When it comes to North Carolina film, we used to be booming, drawing such films as “Iron Man 3” and “The Hunger Games” to shoot much of, if not the entirety of their extensive shoot in the Tar Heel State. Though, in recent years, and with a rescinding of tax incentives by former governor Pat McCrory, business has all but fled from the state to neighboring Georgia. Though, every now and then, we get a film or two to shoot in the area, and this year’s film just happens to be Oscar frontrunner “Three Billboards Outside Ebbing, Missouri.” Given a grant from North Carolina, the British-produced film was shot in Sylva, North Carolina, near Asheville. It’s a strange thing for our government to pick a British-funded, quirky indie to shoot in the state, but if that’s all we can get, we’ll take it at this point.

And what luck, because “Three Billboards Outside Ebbing, Missouri” is a damned masterpiece.

Mildred Hayes (Frances McDormand) is a volatile, foul-mouthed middle-aged woman living in the small mountain community of Ebbing, Missouri. Seven months prior to the start of the film, Mildred’s daughter, Angela (Kathryn Newton) was abducted, raped and murdered near the outskirts of the community. Outraged by the lack of leads or arrests in the seven months following Angela’s death, Mildred posts three billboards near her home on the outskirts of town calling out the town’s police department for their lack of action in the case, calling out Chief William Willoughby (Woody Harrelson) in particular. While not seen by many on the road, the billboards strike up a town uproar against Mildred for her criticism of the police department, no more than drunk, racist, violent deputy Jason Dixon (Sam Rockwell). This begins a town debate on free speech and criticism of police in the light of tragedy.

“Three Billboards Outside Ebbing, Missouri” might not sound like the most interesting film on paper, but hear me out in saying it’s one of the best films you’ll see this year. It’s dark, funny, tragic, sad, thought-provoking, haunting, fun and all-around moving as a whole experience, and the balance of everything that makes “Three Billboards Outside Ebbing, Missouri” so unique is as fascinating as the film itself is. It’s a bit of everything and yet nothing at the exact same time. Director Martin McDonagh has a way of making his films hilarious and yet entirely tragic all at the same time, with a real sense of darkness wriggled in-between every little crack to make no stone in the film feel unturned. This is an incredibly whole experience of a film that you don’t get often, and when you do, you hardly ever get the amount of both comedy, drama and everything in between you get here.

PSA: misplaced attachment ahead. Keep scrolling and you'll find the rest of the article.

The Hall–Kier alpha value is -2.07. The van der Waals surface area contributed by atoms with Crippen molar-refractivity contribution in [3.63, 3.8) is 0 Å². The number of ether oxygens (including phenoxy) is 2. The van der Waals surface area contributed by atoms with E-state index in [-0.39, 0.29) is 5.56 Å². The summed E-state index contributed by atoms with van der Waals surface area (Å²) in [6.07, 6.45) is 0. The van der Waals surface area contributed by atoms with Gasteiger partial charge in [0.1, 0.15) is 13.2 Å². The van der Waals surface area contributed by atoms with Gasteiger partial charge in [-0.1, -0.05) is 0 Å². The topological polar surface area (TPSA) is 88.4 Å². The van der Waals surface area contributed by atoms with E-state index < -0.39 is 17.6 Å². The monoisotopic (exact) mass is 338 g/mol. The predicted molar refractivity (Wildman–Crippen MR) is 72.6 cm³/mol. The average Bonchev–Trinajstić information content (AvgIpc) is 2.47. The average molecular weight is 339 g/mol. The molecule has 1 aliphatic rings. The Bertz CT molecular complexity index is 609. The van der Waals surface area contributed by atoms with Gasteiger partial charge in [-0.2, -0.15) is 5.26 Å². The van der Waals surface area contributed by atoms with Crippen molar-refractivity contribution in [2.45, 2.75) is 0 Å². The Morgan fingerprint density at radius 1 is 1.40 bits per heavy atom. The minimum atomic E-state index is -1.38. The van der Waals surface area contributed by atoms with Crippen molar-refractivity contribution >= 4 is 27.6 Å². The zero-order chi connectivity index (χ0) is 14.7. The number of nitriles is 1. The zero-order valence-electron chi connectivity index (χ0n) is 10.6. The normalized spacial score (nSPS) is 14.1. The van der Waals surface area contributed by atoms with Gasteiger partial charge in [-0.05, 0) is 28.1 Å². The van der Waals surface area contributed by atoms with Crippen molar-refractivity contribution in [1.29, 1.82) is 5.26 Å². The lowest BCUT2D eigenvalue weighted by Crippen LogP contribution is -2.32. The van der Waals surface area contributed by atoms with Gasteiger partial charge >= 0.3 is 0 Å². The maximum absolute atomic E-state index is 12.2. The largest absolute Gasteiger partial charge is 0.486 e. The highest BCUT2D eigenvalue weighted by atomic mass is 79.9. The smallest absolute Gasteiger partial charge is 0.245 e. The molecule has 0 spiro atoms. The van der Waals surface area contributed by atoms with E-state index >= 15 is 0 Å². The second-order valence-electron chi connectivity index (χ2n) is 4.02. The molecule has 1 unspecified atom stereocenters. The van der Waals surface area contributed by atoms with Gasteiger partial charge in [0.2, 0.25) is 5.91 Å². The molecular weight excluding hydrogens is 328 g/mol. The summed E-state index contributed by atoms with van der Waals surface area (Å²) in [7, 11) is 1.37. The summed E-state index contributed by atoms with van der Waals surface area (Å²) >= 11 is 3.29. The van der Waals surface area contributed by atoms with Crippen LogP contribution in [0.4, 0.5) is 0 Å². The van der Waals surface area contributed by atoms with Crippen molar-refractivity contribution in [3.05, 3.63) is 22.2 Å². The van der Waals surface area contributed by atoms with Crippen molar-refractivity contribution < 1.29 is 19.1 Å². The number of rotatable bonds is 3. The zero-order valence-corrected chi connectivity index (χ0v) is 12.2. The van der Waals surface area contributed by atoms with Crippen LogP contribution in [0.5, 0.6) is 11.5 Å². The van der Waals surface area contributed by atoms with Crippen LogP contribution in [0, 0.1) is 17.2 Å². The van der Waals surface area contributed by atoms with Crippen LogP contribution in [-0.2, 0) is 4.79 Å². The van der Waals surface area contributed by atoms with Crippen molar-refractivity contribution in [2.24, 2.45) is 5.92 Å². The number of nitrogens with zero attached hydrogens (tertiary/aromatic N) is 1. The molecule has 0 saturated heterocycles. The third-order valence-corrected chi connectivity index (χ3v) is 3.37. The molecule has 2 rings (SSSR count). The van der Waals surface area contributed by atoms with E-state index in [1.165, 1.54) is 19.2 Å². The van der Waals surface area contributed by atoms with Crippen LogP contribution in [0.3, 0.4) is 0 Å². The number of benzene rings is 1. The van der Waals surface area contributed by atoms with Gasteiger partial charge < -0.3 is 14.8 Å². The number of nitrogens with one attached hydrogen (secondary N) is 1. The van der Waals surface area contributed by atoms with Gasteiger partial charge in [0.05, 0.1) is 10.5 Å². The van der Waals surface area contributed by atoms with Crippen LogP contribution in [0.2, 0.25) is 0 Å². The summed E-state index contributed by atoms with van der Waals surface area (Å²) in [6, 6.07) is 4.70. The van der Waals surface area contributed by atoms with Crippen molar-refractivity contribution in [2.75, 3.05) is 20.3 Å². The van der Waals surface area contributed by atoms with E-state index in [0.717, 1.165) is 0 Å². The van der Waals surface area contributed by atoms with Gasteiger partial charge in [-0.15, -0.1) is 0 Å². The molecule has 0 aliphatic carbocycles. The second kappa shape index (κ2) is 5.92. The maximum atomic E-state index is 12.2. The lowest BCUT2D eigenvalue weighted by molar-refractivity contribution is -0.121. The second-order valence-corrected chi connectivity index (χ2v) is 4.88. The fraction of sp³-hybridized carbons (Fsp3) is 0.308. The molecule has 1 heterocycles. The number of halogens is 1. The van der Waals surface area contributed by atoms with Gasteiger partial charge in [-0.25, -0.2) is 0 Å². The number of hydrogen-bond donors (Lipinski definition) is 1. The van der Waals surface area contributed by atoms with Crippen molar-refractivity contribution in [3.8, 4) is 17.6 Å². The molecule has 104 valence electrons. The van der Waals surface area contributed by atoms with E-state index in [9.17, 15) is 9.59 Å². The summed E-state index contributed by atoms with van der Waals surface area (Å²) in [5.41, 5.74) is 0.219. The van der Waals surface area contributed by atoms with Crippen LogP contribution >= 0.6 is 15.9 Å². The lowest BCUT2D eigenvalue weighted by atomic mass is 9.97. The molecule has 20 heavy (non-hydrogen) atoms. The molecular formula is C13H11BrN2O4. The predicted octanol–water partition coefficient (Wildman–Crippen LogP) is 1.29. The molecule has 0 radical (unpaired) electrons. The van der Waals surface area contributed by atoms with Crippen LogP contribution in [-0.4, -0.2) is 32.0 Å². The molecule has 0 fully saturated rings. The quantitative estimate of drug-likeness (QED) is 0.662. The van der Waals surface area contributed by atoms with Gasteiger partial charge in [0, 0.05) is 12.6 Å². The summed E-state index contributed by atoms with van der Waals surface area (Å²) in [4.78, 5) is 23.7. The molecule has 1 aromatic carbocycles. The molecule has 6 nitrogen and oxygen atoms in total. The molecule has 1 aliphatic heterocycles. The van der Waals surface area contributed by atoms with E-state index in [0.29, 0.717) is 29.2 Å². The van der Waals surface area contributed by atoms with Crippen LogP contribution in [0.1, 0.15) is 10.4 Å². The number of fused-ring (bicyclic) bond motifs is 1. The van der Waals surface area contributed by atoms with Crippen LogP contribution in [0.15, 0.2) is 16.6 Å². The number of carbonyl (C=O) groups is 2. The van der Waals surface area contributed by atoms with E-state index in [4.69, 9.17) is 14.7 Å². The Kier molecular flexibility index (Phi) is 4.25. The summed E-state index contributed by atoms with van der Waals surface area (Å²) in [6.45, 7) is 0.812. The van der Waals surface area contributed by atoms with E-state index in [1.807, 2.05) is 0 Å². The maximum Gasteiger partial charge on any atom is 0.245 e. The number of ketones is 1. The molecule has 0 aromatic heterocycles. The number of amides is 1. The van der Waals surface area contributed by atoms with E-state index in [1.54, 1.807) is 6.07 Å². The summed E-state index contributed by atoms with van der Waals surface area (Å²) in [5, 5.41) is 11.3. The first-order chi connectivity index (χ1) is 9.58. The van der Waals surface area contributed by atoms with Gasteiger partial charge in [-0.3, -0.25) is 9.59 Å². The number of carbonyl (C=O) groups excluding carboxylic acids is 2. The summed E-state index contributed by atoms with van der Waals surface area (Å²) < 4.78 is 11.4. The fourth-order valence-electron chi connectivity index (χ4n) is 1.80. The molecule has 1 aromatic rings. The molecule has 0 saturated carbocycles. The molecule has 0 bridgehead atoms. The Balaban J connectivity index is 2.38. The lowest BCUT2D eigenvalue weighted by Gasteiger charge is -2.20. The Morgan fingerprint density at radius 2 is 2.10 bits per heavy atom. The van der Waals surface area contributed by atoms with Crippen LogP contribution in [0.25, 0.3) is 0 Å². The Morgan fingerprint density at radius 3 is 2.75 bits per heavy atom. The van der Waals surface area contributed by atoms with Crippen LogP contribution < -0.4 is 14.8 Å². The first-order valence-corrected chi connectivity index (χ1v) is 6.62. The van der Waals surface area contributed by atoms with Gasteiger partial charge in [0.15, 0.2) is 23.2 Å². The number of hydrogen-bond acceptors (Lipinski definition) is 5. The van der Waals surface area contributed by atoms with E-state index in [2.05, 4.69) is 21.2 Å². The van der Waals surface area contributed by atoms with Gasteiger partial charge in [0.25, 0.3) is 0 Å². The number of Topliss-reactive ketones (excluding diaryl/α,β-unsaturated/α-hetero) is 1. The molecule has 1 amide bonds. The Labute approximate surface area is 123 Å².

Performances in the film are some of the best you’ll find anywhere this year, with McDormand really making the case for her receiving of that coveted Golden Oscar come this March. Her character is flawed, but she’s one we root for, even cringe for when we know she’s making a bad decision. McDormand is a real force to be reckoned with here, and she really seems to be in tune with everything that McDonagh seems to be going with here, and in turn creates a character so wonderfully polarizing in her actions, yet so inherently pure in her intentions, that it’s hard to deny that it’s one of, if not the best performance of the year so far. Another fabulous performance comes from Rockwell, who plays a character so slimy and unlikable at times that it seems hard to see how anyone could feign retribution for him, but Rockwell seems intent on paving the way for him to at any point in the film. Rockwell has always been a consistently great actor, but never has had a real chance to shine to his full potential in something that everyone could be attuned to, but with “Three Billboards Outside Ebbing, Missouri,” he seems to finally have found his true groove. It’s not that he’s never been this good before, but he’s never been able to shine in the way that he had the potential to as an actor until now, with such a unique, yet entirely repulsive character.

Other cast members are also great here. Harrelson is at some of his career best here as Chief Willoughby. He’s easily the more likable of the two police officers detailed in the film, even if he still takes much issue to Mildred’s attempts at retribution through her billboards. Harrelson has a character type he’s best at, just as many of the best actors do, but the best actors find ways to take the character they excel at and flesh them out in ways that they never had before from good writing and direction, which Harrelson is able to do here in heartbreaking spades with McDonagh. Other standouts include Lucas Hedges as Mildred’s emotionally distant son, Caleb Landry Jones at a career best as the advertising consultant who sells Mildred the billboards, Abbie Cornish as Willoughby’s loving wife, and Peter Dinklage as an alcoholic car salesman who takes a real interest in Mildred. There isn’t a single performance in “Three Billboards Outside Ebbing, Missouri” that isn’t spectacular.